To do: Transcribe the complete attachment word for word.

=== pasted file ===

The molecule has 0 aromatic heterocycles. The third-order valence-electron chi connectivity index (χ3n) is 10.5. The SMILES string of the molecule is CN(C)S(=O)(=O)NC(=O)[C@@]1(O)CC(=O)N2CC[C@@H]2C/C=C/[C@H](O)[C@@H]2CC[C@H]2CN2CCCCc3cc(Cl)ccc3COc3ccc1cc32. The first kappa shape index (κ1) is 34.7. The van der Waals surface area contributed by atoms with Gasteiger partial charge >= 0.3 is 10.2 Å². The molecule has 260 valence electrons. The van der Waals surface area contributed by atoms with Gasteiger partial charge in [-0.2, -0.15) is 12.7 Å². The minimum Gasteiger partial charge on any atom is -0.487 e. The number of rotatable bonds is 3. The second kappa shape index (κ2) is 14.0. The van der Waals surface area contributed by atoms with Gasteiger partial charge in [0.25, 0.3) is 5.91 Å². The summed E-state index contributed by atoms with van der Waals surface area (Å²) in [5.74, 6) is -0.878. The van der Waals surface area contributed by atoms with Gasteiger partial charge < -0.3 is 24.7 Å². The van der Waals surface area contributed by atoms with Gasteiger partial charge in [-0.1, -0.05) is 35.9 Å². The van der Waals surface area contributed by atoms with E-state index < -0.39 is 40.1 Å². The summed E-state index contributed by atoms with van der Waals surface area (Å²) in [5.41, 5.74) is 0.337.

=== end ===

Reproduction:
The molecule has 0 aromatic heterocycles. The third-order valence-electron chi connectivity index (χ3n) is 10.5. The SMILES string of the molecule is CN(C)S(=O)(=O)NC(=O)[C@@]1(O)CC(=O)N2CC[C@@H]2C/C=C/[C@H](O)[C@@H]2CC[C@H]2CN2CCCCc3cc(Cl)ccc3COc3ccc1cc32. The first kappa shape index (κ1) is 34.7. The van der Waals surface area contributed by atoms with Gasteiger partial charge >= 0.3 is 10.2 Å². The molecule has 260 valence electrons. The van der Waals surface area contributed by atoms with Gasteiger partial charge in [-0.2, -0.15) is 12.7 Å². The minimum Gasteiger partial charge on any atom is -0.487 e. The number of rotatable bonds is 3. The second kappa shape index (κ2) is 14.0. The van der Waals surface area contributed by atoms with Gasteiger partial charge in [0.25, 0.3) is 5.91 Å². The summed E-state index contributed by atoms with van der Waals surface area (Å²) in [5.74, 6) is -0.878. The van der Waals surface area contributed by atoms with Gasteiger partial charge < -0.3 is 24.7 Å². The van der Waals surface area contributed by atoms with Gasteiger partial charge in [-0.1, -0.05) is 35.9 Å². The van der Waals surface area contributed by atoms with E-state index < -0.39 is 40.1 Å². The summed E-state index contributed by atoms with van der Waals surface area (Å²) in [5.41, 5.74) is 0.337.